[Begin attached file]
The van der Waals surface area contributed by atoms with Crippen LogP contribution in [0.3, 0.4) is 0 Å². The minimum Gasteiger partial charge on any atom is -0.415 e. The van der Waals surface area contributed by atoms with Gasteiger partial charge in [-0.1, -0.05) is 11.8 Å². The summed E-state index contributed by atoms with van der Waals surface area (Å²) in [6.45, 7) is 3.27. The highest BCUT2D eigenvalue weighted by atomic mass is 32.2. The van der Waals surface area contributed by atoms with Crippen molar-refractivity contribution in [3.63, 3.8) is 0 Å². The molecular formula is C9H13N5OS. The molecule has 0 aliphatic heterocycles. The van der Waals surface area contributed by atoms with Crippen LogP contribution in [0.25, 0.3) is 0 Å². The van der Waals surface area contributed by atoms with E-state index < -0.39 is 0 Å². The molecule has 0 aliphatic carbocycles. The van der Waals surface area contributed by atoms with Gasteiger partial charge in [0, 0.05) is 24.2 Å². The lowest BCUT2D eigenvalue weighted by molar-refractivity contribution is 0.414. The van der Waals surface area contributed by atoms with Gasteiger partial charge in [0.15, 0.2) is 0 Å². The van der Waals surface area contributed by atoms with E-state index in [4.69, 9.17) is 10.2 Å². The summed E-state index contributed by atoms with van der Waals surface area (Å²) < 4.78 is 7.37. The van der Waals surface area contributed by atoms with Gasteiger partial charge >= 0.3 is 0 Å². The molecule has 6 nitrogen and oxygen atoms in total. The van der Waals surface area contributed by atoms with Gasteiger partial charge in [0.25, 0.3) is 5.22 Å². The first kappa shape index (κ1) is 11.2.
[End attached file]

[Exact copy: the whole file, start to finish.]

The van der Waals surface area contributed by atoms with Crippen LogP contribution in [0.3, 0.4) is 0 Å². The minimum Gasteiger partial charge on any atom is -0.415 e. The van der Waals surface area contributed by atoms with Gasteiger partial charge in [-0.1, -0.05) is 11.8 Å². The summed E-state index contributed by atoms with van der Waals surface area (Å²) in [6.45, 7) is 3.27. The highest BCUT2D eigenvalue weighted by atomic mass is 32.2. The van der Waals surface area contributed by atoms with Crippen molar-refractivity contribution in [3.63, 3.8) is 0 Å². The molecular formula is C9H13N5OS. The molecule has 0 aliphatic heterocycles. The van der Waals surface area contributed by atoms with Crippen LogP contribution in [0.25, 0.3) is 0 Å². The van der Waals surface area contributed by atoms with E-state index < -0.39 is 0 Å². The molecule has 0 aliphatic carbocycles. The van der Waals surface area contributed by atoms with Gasteiger partial charge in [0, 0.05) is 24.2 Å². The lowest BCUT2D eigenvalue weighted by molar-refractivity contribution is 0.414. The van der Waals surface area contributed by atoms with Gasteiger partial charge in [0.15, 0.2) is 0 Å². The van der Waals surface area contributed by atoms with E-state index in [4.69, 9.17) is 10.2 Å². The summed E-state index contributed by atoms with van der Waals surface area (Å²) < 4.78 is 7.37. The van der Waals surface area contributed by atoms with Gasteiger partial charge >= 0.3 is 0 Å². The molecule has 6 nitrogen and oxygen atoms in total. The van der Waals surface area contributed by atoms with Gasteiger partial charge in [0.25, 0.3) is 5.22 Å². The first kappa shape index (κ1) is 11.2.